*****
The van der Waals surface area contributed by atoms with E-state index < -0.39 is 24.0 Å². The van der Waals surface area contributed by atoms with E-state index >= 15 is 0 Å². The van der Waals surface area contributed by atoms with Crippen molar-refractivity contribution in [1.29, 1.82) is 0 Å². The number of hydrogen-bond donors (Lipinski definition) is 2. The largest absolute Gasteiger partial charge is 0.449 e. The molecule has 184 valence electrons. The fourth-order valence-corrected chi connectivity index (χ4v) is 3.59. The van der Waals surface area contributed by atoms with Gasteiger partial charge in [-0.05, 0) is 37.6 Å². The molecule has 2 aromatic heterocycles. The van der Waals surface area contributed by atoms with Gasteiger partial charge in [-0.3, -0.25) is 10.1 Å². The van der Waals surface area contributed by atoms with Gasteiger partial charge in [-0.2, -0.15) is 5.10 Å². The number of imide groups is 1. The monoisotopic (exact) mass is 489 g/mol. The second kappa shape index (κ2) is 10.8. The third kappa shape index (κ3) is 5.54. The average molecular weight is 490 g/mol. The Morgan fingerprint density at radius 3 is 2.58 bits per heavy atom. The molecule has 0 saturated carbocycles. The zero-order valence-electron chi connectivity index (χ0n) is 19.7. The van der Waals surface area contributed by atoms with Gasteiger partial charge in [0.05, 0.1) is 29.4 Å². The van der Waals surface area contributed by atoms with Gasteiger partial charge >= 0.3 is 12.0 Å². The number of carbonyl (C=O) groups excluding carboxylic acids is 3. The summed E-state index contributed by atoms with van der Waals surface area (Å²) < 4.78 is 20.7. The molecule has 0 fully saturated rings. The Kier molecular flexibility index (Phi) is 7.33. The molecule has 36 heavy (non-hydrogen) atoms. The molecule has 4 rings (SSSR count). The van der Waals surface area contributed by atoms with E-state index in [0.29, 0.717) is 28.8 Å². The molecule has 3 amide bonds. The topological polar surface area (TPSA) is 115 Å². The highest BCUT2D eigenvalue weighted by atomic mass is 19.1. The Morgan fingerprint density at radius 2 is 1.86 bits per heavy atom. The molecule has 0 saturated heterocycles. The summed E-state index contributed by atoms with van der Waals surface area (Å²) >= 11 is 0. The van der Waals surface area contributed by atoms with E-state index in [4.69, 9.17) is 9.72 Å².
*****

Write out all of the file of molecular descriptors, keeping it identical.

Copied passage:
The van der Waals surface area contributed by atoms with E-state index < -0.39 is 24.0 Å². The van der Waals surface area contributed by atoms with E-state index >= 15 is 0 Å². The van der Waals surface area contributed by atoms with Crippen molar-refractivity contribution in [1.29, 1.82) is 0 Å². The number of hydrogen-bond donors (Lipinski definition) is 2. The largest absolute Gasteiger partial charge is 0.449 e. The molecule has 184 valence electrons. The fourth-order valence-corrected chi connectivity index (χ4v) is 3.59. The van der Waals surface area contributed by atoms with Gasteiger partial charge in [-0.05, 0) is 37.6 Å². The molecule has 2 aromatic heterocycles. The van der Waals surface area contributed by atoms with Gasteiger partial charge in [-0.3, -0.25) is 10.1 Å². The van der Waals surface area contributed by atoms with Gasteiger partial charge in [-0.2, -0.15) is 5.10 Å². The number of imide groups is 1. The monoisotopic (exact) mass is 489 g/mol. The second kappa shape index (κ2) is 10.8. The third kappa shape index (κ3) is 5.54. The average molecular weight is 490 g/mol. The Morgan fingerprint density at radius 3 is 2.58 bits per heavy atom. The molecule has 0 saturated carbocycles. The zero-order valence-electron chi connectivity index (χ0n) is 19.7. The van der Waals surface area contributed by atoms with Gasteiger partial charge in [0.05, 0.1) is 29.4 Å². The van der Waals surface area contributed by atoms with Gasteiger partial charge >= 0.3 is 12.0 Å². The number of carbonyl (C=O) groups excluding carboxylic acids is 3. The summed E-state index contributed by atoms with van der Waals surface area (Å²) < 4.78 is 20.7. The molecule has 0 fully saturated rings. The Kier molecular flexibility index (Phi) is 7.33. The molecule has 36 heavy (non-hydrogen) atoms. The molecule has 4 rings (SSSR count). The van der Waals surface area contributed by atoms with E-state index in [0.29, 0.717) is 28.8 Å². The molecule has 3 amide bonds. The topological polar surface area (TPSA) is 115 Å². The highest BCUT2D eigenvalue weighted by atomic mass is 19.1. The Morgan fingerprint density at radius 2 is 1.86 bits per heavy atom. The molecule has 0 saturated heterocycles. The summed E-state index contributed by atoms with van der Waals surface area (Å²) >= 11 is 0. The van der Waals surface area contributed by atoms with E-state index in [4.69, 9.17) is 9.72 Å².